Only an Appetizer

Snowy orchid ~ Platanthera nivea

 

When it’s 4 a.m. on a Sunday morning, it’s tempting to think, “There always will be another day” before rolling over and going back to sleep.

Yesterday, I was tempted. I’d planned to go to east Texas to see what I could see.  I prefer making the trip on Sunday because of lighter traffic and no road construction, and I knew the weather would be fine, if summertime-hot.

Still: it was 4 a.m.

Knowing Texas weather as I do, I also realized that if I missed making the trip, it could be two or even three weeks before another perfect Sunday presented itself. I got up.

Had I not, I might have missed this year’s bloom of Platanthera nivea. One colony thrived in a familiar place; one was new. Eventually, I’ll show other photos of this rare Texas orchid, but this will do for now.

As for the future? When that little voice in my head grows insistent, saying, “Go!” I intend to listen.

 

Comments always are welcome.

80 thoughts on “Only an Appetizer

    1. They’re spurs, similar to those found on toadflax or larkspur, but longer. Liggio describes the spur as being about 2/3″ long, although, on the plants I found, some were nearly an inch long. They’re quite dramatic.

        1. I assumed they were nectaries,and that seems to be the case. The Wiki article notes that “Darwin predicted that the Angraecum sesquipedale, an orchid with an extremely long spur, must be pollinated by a pollinator with an equally long tongue.The pollinator, the sphinx moth Xanthopan morganii praedicta, was found and described 40 years after Darwin made his prediction.”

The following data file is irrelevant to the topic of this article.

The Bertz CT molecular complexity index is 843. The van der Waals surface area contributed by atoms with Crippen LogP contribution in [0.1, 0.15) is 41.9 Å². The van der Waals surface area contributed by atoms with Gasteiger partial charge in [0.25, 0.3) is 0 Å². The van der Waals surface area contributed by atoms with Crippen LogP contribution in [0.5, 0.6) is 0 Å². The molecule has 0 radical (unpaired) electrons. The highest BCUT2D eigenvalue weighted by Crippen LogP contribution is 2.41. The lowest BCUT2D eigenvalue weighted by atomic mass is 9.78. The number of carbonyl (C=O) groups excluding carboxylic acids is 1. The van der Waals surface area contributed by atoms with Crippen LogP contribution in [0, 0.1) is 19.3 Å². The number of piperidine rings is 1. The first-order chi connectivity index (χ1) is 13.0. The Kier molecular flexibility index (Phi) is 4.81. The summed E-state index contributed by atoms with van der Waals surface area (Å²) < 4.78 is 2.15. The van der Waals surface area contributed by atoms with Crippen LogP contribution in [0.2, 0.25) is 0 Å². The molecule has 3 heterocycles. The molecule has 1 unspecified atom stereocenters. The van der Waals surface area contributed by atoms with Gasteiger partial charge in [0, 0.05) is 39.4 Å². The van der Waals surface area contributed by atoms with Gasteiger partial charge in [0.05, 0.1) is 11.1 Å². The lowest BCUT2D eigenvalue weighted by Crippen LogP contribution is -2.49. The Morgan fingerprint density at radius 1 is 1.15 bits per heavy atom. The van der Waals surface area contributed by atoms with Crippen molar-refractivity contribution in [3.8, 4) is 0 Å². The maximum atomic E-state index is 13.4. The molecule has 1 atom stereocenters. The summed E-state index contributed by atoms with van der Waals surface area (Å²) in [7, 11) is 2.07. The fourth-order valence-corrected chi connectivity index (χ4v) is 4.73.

The North American Orchid Center says that this orchid is “pollinated by butterflies and skippers, including Lerema accius. The pollinia attach to the proboscis as the insect probes for nectar, then pollen is transferred to the next flower it visits.”

    1. Especially this time of year, the early-rising sun means an early rise to the heat. Early to bed and early to rise at least means we can get a few things done before words like ‘oppressive’ come to mind.

      I was so surprised to see the orchids. My time sense is off, and I would have said it’s too early in the year for them. Clearly, that isn’t so.

    1. Isn’t it a pretty thing? I’m hoping when I look at the rest of the photos tonight I have some (or at least one) that’s a little sharper, and that shows that pure white even better.

      For some reason, I’m not surprised you’ve decided on a move. As the buildings around you kept going up and up, I wondered if that might happen. It’s quite a process, to say the least, but even after my dithering and apprehension, I’m so glad I mad my move. After six months, I feel like I’ve been here forever — and the birds and squirrels that have figured out I’m the source of the goodies probably hope I’ll stay here forever.

      1. I’ll put a note on my blog soon. Turns out the construction workmen(?) took away the large sign at the top of the hill and my booked taxi couldn’t find my address last Wednesay and after struggling up the hill with a heavy bag and calling the taxi company again, I finally ended up late for my appointment (despite allowing 50 min for a 25 min drive). That issue and the recent more loud noise by the construction crew finally ‘clinched the decision.’ I could list a dozen different issues that have made this current location no longer desirable (including ambulances not being able to find my building last year in an emergency situation).

    1. Doesn’t it, though? It reminds me of a different kind of sculpture: the art porcelain called Lotus Ware , produced here by Knowles, Taylor, Knowles circa 1892-1896. Both the orchid and some of the Lotus Ware are the most beautiful, pure white.